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Coronavirus Deals Blow to Newspapers in North Africa

A masked newspaper seller waits to make a sale in the almost empty Rosebank Mall in Johannesburg, March 22, 2020.

Measures to stem the novel coronavirus pandemic have affected the distribution and publication of newspapers across Tunisia, Morocco and Algeria, according to local media and officials.

In Tunisia, seven daily newspapers and 20 weeklies have been suspended from publication by their owners in recent days, the Tunisian Federation of Newspaper Directors (FTDJ) said Thursday.

"Several subscriptions are held by government administrations and airlines which are closed and the distribution of newspapers in kiosks has suffered" as a result of a lockdown in place since March 22, FTDJ president Taieb Zahar told AFP.

In Morocco, the culture ministry last week called on editors to stop the publication and distribution of newspapers until further notice, according to the official MAP news agency.

A ministry spokesman said the decision was aimed at stemming the spread of coronavirus.

"A large number of people handle newspapers every day and this helps spread the virus, therefore it is necessary to ban them in order to safeguard the health of citizens," the spokesman said.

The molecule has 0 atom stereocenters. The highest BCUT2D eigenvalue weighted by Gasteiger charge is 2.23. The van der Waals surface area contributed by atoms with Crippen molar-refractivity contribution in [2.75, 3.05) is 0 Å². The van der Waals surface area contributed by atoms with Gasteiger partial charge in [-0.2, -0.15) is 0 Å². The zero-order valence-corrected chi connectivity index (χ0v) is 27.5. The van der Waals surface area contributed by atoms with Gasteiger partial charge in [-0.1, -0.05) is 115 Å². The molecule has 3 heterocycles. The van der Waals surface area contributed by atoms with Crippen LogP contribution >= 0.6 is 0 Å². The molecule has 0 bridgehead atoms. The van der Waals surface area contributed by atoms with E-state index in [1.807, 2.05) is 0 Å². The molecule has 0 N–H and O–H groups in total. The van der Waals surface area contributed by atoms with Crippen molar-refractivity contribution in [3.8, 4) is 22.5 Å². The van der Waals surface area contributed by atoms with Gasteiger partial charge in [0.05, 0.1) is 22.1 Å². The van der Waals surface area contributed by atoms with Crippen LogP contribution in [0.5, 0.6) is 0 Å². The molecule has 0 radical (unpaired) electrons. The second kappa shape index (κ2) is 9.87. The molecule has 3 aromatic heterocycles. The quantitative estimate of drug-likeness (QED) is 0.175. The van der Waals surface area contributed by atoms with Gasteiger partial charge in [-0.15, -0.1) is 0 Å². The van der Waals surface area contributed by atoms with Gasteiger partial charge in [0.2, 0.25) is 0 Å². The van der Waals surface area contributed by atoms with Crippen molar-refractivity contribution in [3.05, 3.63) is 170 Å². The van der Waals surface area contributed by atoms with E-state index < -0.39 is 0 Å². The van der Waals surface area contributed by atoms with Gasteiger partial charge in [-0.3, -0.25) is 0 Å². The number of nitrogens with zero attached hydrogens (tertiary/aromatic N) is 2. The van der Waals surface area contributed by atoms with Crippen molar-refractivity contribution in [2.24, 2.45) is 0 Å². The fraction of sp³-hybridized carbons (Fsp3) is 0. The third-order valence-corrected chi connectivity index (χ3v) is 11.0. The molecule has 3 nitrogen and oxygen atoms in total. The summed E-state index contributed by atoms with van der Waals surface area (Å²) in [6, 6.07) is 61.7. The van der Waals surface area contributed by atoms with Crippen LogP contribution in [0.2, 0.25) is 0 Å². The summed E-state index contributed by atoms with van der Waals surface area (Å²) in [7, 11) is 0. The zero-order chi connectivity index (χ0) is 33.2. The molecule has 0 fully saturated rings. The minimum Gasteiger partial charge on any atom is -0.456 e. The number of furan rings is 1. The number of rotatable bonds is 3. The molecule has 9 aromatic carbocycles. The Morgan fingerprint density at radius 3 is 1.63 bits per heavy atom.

A few Algerian newspapers continue to publish, but in limited editions since a partial lockdown was imposed there on March 2, and they can only be found in some kiosks in the capital Algiers.

"We have been distributing the newspaper ourselves in some Algiers kiosks," said Mohamed Taher Messaoudi, a journalist for the French-language daily El Watan.

According to him, a ban on transport between provinces means that newspapers published in Algiers cannot reach other parts of the country.

Drivers, said Messaoudi, "do not want to make the rounds because of the risks linked to the illness."

Tunisia, Algeria and Morocco have taken a series of measures to contain the spread of COVID-19 since the first cases were detected last month.

The COVID-19 disease has killed 83 people in Algeria, according to an official toll, 36 in Morocco and 14 in Tunisia.